First published in 1998, this volume is based upon the files of the Royal Commission on the Electoral System plus extensive interviews with the Commissioners, cabinet ministers, MPs and officials, as well as leaders of the principal pressure groups. It seeks to place this highly important change in context, reviewing both the long-term trends and shorter term considerations which led to the adoption of MMP, as well as the immediate consequences It is an axiom of political science that whatever promises political parties may make about electoral reform, as governments they do not kick away the ladder that brought them to power.
This book seeks to discover how and why that axiom was disregarded in New Zealand, and, above all, how a reputedly conservative party was ultimately responsible for the change. It provides an object lesson in both how, and how not to change an electoral system and should be of particular interest in countries with simple plurality electoral systems.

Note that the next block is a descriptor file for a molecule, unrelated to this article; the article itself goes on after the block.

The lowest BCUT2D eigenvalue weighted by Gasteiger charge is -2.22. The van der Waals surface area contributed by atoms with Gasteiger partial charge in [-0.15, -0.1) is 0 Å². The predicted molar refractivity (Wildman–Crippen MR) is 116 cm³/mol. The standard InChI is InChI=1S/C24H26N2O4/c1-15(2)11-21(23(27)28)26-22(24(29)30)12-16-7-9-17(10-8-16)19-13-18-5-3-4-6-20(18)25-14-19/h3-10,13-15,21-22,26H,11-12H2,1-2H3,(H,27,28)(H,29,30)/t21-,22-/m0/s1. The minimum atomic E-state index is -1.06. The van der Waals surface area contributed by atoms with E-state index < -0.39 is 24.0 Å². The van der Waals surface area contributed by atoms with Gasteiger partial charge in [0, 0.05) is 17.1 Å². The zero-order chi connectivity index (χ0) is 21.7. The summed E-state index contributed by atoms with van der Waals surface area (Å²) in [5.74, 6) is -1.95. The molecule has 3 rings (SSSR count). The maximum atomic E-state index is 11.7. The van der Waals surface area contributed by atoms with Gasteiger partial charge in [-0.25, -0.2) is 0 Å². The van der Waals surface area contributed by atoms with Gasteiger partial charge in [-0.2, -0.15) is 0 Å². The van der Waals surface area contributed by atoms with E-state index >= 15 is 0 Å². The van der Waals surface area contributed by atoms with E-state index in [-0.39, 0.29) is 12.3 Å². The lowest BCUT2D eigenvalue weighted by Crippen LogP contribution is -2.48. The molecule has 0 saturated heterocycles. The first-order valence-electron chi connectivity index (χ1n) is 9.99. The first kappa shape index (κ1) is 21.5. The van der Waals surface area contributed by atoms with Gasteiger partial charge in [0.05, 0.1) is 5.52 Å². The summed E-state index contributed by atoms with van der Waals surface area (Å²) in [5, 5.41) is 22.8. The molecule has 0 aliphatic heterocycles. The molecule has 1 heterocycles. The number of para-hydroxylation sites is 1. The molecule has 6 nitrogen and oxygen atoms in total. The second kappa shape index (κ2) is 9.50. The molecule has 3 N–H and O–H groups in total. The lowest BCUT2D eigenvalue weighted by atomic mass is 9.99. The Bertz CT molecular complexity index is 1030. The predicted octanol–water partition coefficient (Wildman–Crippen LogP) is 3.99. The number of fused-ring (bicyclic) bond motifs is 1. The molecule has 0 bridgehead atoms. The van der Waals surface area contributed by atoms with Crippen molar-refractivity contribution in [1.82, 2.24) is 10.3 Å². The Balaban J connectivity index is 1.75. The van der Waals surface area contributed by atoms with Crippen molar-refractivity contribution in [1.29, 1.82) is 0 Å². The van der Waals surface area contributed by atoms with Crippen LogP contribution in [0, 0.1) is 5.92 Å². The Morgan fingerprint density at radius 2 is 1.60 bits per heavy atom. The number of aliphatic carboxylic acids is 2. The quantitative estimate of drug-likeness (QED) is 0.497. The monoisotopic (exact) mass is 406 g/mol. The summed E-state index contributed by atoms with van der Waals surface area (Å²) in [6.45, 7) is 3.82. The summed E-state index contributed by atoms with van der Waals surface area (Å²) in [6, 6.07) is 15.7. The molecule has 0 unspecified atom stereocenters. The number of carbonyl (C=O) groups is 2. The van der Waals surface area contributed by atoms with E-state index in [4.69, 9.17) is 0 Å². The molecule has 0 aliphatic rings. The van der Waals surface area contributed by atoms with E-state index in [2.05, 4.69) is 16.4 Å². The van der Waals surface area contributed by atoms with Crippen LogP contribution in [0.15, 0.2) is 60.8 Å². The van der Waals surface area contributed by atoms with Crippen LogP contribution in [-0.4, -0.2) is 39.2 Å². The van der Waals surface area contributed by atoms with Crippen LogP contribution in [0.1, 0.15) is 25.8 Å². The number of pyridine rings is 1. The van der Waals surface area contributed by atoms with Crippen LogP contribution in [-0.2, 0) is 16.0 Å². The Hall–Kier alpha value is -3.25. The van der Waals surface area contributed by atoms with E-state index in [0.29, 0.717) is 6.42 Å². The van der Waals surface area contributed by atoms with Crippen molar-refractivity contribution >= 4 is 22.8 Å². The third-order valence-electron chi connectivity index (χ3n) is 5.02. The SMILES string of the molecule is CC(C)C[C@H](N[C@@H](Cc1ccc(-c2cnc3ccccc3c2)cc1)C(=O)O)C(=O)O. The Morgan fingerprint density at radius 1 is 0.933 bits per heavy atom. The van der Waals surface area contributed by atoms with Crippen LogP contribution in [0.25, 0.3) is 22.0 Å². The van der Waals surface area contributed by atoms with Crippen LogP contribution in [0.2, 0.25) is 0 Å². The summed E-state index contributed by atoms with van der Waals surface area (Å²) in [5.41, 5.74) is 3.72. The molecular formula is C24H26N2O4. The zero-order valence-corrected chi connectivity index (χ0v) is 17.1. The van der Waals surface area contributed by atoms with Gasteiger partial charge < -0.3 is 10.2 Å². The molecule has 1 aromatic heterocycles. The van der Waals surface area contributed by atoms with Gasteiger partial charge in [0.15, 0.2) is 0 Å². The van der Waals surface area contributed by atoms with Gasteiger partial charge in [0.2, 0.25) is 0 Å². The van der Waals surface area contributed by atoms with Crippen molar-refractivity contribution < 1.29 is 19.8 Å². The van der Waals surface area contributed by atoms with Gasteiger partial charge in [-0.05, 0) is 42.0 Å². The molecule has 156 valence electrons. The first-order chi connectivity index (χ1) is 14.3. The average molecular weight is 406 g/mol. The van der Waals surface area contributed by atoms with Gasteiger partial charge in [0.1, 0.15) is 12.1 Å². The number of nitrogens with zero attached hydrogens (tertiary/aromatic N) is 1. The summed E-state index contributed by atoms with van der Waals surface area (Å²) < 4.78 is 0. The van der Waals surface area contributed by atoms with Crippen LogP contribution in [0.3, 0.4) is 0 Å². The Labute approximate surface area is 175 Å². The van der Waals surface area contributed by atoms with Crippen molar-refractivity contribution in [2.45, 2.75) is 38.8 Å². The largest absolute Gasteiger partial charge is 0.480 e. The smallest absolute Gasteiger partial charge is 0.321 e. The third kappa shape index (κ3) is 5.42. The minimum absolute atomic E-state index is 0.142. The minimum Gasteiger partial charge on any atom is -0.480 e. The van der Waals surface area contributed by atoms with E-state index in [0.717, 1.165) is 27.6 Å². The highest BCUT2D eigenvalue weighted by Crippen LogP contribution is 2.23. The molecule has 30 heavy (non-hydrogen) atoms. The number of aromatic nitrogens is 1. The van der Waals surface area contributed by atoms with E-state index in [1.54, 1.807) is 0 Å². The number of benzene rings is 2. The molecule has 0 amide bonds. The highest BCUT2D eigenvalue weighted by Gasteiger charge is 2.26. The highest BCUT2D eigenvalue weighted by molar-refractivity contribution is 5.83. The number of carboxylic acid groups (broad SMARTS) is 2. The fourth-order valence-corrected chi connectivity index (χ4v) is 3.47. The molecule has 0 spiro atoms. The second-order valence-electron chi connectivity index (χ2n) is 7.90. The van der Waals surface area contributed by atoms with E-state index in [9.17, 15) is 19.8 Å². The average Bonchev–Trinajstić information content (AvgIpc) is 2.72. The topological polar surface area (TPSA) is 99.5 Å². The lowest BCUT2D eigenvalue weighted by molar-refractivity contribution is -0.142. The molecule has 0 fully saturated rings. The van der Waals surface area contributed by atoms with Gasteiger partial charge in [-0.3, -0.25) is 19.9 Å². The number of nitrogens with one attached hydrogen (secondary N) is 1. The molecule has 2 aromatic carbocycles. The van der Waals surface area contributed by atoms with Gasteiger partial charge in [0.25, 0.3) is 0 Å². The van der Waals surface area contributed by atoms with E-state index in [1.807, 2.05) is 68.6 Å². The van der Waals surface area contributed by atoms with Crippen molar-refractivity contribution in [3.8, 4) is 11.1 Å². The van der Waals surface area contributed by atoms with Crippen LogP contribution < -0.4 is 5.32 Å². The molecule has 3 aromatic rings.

Table of Contents
1. The Setting: Constitutional Evolution. 2. Early Electoral Experiments. 3. Labour Party Policy and Proportional Representation. 4. The National Party and Constitutional Reform. 5. The Royal Commission: Recommendations and Consequences. 6. Political Obfuscation. 7. The Campaign for Electoral Reform. 8. The Maori Dimension. 9. The People Decide: The 1992 and 1993 Electoral Referendums. 10. The Transition to MMP. 11. Consequences and Causes.
Keith Jackson, Alan McRobie